Even if you’re the most dutiful of dental patients, a recent study found something in your dentist’s office could be making you sick.
Researchers from Tufts University School of Dental medicine and the Forsyth Institute tested 20 dental bib clips—the clips that hold the protective bib over your chest—before and after disinfection. Even after the clips were wiped down with a disinfectant towelette (the most common cleaning protocol, according to Bruce Paster, PhD, of the Forsyth Institute), 40% of the bib clips tested positive for aerobic bacteria. In addition, 70% of the clips retained one or more strains of anaerobic bacteria, which cannot grow in the presence of oxygen.
That’s not to say that you’re going to catch the last patient’s cold just by wearing the clips. “We didn’t find any nasty bugs. About 45% of bacteria left behind are commonly found on top of the skin, while about 15% were leftover oral species from the patient,” says Paster. If the patient before you carries something like MRSA, though, there is a “potential for transmission” if the hygienist touches your mouth after she touches the clips with the same gloves.
We know what you’re thinking—if the clips are being disinfected, how can some bacteria still stay put? Some bacteria (specifically aerobic species) need a longer exposure to the disinfectant in order to be completely eliminated, says Paster. “It reduces their survival, but it doesn’t kill them. They’re either resistant to the disinfectant or they live in the nooks and crannies of the clip.”
“Showing patients the potential [for contamination] we hope will minimize the risk and make patients more inclined to speak up,” Paster says. You are well within your rights to ask for the clips—or anything else in the office, for that matter—be disinfected right in front of you. Sure, you might feel a little awkward, but better a little internal discomfort that a mouthful of bacteria!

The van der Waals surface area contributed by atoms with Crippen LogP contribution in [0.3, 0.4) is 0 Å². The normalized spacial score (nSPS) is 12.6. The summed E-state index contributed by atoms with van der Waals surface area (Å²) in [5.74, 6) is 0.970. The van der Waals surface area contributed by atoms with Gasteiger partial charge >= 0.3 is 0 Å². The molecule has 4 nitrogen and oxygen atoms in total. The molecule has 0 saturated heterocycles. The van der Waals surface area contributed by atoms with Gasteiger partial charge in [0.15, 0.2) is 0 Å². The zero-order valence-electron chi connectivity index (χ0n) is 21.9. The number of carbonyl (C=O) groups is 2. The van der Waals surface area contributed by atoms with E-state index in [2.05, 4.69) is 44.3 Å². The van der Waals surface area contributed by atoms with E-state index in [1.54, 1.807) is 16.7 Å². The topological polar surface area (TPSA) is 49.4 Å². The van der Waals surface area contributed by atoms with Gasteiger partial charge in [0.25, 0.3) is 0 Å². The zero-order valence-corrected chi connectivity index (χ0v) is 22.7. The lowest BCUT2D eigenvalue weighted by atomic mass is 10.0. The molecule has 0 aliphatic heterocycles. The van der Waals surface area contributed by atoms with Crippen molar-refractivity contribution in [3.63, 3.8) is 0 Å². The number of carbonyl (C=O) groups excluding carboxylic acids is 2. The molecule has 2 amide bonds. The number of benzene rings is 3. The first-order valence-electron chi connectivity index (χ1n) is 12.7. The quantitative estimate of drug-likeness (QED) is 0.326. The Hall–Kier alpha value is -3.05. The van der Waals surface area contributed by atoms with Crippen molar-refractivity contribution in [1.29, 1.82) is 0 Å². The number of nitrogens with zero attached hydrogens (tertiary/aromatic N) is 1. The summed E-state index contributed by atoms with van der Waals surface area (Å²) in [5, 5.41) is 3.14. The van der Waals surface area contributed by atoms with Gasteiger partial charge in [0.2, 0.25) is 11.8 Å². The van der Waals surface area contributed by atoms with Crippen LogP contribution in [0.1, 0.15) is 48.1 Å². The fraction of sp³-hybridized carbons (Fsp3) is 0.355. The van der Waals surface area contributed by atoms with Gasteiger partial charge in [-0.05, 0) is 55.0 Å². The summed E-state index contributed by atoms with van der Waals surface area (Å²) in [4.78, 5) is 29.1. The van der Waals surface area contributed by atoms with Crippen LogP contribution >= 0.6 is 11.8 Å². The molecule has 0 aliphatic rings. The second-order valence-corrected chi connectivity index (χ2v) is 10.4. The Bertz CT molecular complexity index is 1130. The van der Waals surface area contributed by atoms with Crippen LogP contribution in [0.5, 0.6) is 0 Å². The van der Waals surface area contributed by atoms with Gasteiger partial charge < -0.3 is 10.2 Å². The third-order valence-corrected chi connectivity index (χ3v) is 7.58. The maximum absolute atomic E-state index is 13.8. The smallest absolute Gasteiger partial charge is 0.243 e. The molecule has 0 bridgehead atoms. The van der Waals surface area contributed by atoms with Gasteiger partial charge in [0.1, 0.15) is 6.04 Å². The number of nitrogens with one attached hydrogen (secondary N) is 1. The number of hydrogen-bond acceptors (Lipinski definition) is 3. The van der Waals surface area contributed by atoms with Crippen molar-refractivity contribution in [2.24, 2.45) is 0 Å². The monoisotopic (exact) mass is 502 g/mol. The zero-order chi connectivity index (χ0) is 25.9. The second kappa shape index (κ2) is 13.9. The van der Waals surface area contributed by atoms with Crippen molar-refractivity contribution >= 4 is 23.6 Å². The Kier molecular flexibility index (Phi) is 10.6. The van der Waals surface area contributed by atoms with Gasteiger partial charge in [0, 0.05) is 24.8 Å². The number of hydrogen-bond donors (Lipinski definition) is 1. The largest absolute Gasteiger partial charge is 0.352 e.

Here are a few more ways to stay even safer at your next appointment:
Be on glove patrol. If your dentist or hygienist walks into your examination room already wearing gloves, you can ask them to put new ones on. “They could have put them on right outside the door,” says Paster, “but how are you to know that?”
Watch where they touch. Your dentist is looking around, then heads to the computer to record what she sees, then starts touching your mouth again. Guess what—you just swapped spit with the computer mouse, used by every hygienist who works in the room. If you see this happening, or they wipe their forehead or answer the telephone with their gloves on, you’re well within your rights to ask for new gloves or instruments, says Paster.
Beware the suction tube. “Every patient gets a new, sterile outer core of the suction tube,” says Paster. “But the inner tube is not necessarily washed for each patient.” Closing your mouth around the suction tube can cause backwash from the tube—which could include saliva and blood from previous patients—to enter your mouth. Yuck! Ask the hygienist to use the suction throughout the procedure, so he can handle excess saliva without making you touch the tube.